With regards to control activities, the challenge is how to detect asymptomatic infections in order to minimize the number of new infections originating from them. Mass blood surveys can detect asymptomatic malaria, but as transmission declines large populations would have to be screened to diagnose relatively few asymptomatic carriers, reducing the cost-effectiveness of this approach [60]. An alternative is to conduct reactive active case detection so that a confirmed malaria infection triggers the screening of individuals in a defined neighbourhood [76]. Regardless of the detection strategy, the diagnostic techniques available for large-scale use, such as microscopy and RDT, may not be sensitive enough to detect low-grade infections that are typical of residual malaria settings [77].

A reactive active case detection strategy with sensitive molecular diagnostic methods to detect new P. vivax infections in the neighbourhood of malaria cases diagnosed by routine surveillance (index cases) is currently being tested in Brazil. This strategy has been tailored for P. vivax infections, which tend to be maintained at low parasite densities and may relapse despite radical treatment. Four case-detection rounds (0, 30, 60 and 180 days after the index case diagnosis) were carried out within a 3 km radius around the index case to capture individuals during their primary infections and relapses. Molecular barcoding using single-nucleotide polymorphisms (SNPs) [78] or microsatellites [79] will facilitate the analysis of genetic relatedness between patient-derived P. vivax samples to elucidate malaria transmission networks.

Eliminating bromeliad malaria in southern Brazil

A small proportion (about 0.05 %) of all autochthonous malaria cases currently recorded in Brazil originate from areas along the Serra do Mar mountain range that extends across the states of Rio de Janeiro, Minas Gerais, Espírito Santo, São Paulo, Paraná, and Santa Catarina, in the Southeast and South regions, and is covered with by the Atlantic rainforest biome (Fig. 4) [16]. In these areas, the main (or only) malaria vectors are An. cruzi and An. bellator, which breed in water trapped by the leaf axils of bromeliad plants that are particularly abundant in the Atlantic rainforest [61]. Initially called “forest malaria” [80], and later described as “bromeliad malaria” [81, 82], malaria transmitted by Kerteszia anophelines was historically endemic in coastal areas of Southeast and South Brazil [83]. Bromeliad malaria is currently uncommon in most of the Atlantic forest biome of Brazil, but eliminating residual transmission in remaining foci, which involve non-human primates as parasite reservoirs, has been a major challenge for several decades.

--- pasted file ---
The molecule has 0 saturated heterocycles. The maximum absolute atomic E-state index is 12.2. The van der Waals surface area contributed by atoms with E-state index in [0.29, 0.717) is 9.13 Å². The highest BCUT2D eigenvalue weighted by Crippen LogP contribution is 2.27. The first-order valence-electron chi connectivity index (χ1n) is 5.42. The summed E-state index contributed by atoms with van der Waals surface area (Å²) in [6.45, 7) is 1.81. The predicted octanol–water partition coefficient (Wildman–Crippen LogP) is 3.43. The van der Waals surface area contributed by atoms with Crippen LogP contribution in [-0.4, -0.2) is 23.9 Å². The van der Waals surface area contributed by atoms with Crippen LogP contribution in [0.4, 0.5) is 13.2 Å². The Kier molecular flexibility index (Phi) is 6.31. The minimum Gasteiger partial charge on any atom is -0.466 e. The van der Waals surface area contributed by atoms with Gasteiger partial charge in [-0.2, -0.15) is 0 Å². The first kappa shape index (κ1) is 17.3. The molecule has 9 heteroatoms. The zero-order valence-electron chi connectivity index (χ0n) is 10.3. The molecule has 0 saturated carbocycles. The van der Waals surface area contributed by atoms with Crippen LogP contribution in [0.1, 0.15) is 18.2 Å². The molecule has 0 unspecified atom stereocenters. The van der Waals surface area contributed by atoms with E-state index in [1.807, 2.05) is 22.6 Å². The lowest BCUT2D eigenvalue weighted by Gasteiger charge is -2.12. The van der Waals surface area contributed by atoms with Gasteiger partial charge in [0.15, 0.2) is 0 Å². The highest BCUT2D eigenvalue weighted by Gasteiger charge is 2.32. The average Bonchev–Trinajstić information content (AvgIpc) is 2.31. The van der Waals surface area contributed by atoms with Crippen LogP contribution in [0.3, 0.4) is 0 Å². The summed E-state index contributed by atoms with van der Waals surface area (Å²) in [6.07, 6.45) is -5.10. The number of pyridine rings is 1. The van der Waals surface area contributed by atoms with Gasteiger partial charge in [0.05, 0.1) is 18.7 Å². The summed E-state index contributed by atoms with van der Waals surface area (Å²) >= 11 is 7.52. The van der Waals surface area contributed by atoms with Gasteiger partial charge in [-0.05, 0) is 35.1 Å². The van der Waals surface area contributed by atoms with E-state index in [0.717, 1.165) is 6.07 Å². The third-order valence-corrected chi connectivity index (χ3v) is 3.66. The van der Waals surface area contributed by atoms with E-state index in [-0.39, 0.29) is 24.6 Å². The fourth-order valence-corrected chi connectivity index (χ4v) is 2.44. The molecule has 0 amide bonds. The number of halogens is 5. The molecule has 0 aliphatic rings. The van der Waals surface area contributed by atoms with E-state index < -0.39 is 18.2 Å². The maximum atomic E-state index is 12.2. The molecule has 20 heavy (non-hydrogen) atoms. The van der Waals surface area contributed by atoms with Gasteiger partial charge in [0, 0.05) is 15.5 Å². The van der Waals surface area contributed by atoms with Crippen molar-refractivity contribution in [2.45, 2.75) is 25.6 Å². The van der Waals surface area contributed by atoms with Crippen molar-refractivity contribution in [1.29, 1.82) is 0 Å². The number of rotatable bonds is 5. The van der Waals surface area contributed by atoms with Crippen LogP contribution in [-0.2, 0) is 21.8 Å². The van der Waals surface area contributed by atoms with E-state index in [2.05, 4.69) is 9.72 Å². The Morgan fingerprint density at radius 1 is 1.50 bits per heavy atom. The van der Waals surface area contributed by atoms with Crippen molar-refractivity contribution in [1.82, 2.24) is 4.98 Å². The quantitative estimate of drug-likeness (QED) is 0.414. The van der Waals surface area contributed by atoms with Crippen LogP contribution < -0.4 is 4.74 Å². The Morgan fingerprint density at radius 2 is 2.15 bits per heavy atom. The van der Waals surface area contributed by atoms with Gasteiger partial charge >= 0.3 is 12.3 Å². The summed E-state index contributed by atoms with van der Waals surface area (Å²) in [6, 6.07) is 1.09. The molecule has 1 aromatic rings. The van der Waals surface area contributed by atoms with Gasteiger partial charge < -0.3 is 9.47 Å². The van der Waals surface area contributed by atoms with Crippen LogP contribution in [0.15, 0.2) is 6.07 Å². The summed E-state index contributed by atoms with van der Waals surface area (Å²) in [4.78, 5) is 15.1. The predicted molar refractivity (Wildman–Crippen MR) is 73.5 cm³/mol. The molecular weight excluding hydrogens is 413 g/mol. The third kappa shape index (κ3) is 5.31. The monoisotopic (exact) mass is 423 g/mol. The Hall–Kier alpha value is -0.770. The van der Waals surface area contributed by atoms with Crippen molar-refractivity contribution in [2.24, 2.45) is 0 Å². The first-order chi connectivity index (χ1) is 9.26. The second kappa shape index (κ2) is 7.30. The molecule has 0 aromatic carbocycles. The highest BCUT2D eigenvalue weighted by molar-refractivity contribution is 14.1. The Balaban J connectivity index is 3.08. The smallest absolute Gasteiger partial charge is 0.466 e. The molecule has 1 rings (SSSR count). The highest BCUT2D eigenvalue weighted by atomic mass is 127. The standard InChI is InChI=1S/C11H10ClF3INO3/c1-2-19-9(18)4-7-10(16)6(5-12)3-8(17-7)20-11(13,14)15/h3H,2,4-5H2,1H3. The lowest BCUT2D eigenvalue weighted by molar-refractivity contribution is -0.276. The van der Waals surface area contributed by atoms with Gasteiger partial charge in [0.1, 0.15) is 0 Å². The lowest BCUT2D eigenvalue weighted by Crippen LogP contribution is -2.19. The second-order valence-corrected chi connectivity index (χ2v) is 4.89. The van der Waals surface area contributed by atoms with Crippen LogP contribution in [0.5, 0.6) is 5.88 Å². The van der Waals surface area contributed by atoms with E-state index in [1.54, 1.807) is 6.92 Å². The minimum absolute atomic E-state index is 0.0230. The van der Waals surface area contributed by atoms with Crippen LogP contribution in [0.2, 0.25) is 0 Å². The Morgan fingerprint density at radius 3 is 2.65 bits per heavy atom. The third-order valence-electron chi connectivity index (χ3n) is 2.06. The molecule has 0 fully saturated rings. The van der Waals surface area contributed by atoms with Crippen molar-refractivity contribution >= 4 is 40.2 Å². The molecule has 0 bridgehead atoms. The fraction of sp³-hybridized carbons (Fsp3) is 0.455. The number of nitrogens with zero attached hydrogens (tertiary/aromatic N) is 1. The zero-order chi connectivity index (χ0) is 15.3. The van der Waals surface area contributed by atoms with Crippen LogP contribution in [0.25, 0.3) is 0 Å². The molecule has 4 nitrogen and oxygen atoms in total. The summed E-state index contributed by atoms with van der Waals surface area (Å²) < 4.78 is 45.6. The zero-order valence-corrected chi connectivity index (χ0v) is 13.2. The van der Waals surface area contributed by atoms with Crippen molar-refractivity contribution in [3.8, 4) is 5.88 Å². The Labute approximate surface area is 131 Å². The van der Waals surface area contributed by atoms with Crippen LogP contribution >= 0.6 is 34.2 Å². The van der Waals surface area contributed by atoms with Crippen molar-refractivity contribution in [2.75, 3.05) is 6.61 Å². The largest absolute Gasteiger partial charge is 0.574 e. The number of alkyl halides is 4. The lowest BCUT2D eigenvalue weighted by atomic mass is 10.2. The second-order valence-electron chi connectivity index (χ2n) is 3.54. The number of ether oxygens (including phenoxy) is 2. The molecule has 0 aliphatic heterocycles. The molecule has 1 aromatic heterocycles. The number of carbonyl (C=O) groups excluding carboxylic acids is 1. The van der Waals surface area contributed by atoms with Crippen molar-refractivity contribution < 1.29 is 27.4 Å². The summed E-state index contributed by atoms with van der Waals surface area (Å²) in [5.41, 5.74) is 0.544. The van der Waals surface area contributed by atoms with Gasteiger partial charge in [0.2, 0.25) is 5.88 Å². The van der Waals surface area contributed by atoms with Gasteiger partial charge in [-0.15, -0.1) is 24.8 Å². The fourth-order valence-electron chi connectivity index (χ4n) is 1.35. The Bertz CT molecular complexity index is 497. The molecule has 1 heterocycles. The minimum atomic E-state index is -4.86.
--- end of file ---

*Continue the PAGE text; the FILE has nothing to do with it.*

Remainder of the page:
Fig. 4
figure 4

Area covered by the Atlantic Forest biome in Brazil, where pockets of bromeliad-malaria transmission persist. The extension of the Atlantic forest biome was defined by a federal law in 2006. More than 60 % of the population lives in large urban centers located in the Atlantic forest biome, thus, of the original biome area (which represents 17.4 % of the Brazilian territory), only about 8 % remains as forest. States that compose the Amazon region have their names written in uppercase

Only P. vivax and P. malariae infections are currently reported in humans in bromeliad malaria settings in Brazil, where monkeys of the genus Alouatta (howler monkeys) and Cebus (capuchin monkeys) are naturally infected with these malaria parasites and may represent major animal reservoirs of parasites [84]. However, P. falciparum was nearly as prevalent as P. vivax in bromeliad malaria areas of Santa Catarina State in the late 1940s [60]. Furthermore, P. falciparum infection was recently reported in An. cruzi vectors from São Paulo State [85], suggesting that Kerteszia anophelines may also transmit P. falciparum.

Bromeliad malaria constituted a major public health challenge in Santa Catarina, with over 26,000 laboratory-confirmed infections diagnosed in 1947 in a population of 670,000 [60]. Local transmission of P. falciparum and P. malariae ceased in 1956 and 1961, respectively, as a result of control activities that included tree removal near major towns and replacement with eucalyptus trees (in which bromeliads do not grow) and vegetable/flowering plants, manual removal of bromeliad plants, intensive DDT spraying, and prompt diagnosis and CQ treatment of laboratory-confirmed infections [86, 87]. Nevertheless, P. vivax transmission persisted in the northern coast of Santa Catarina until the mid-1980s, where subpatent and asymptomatic human infections remained relatively common.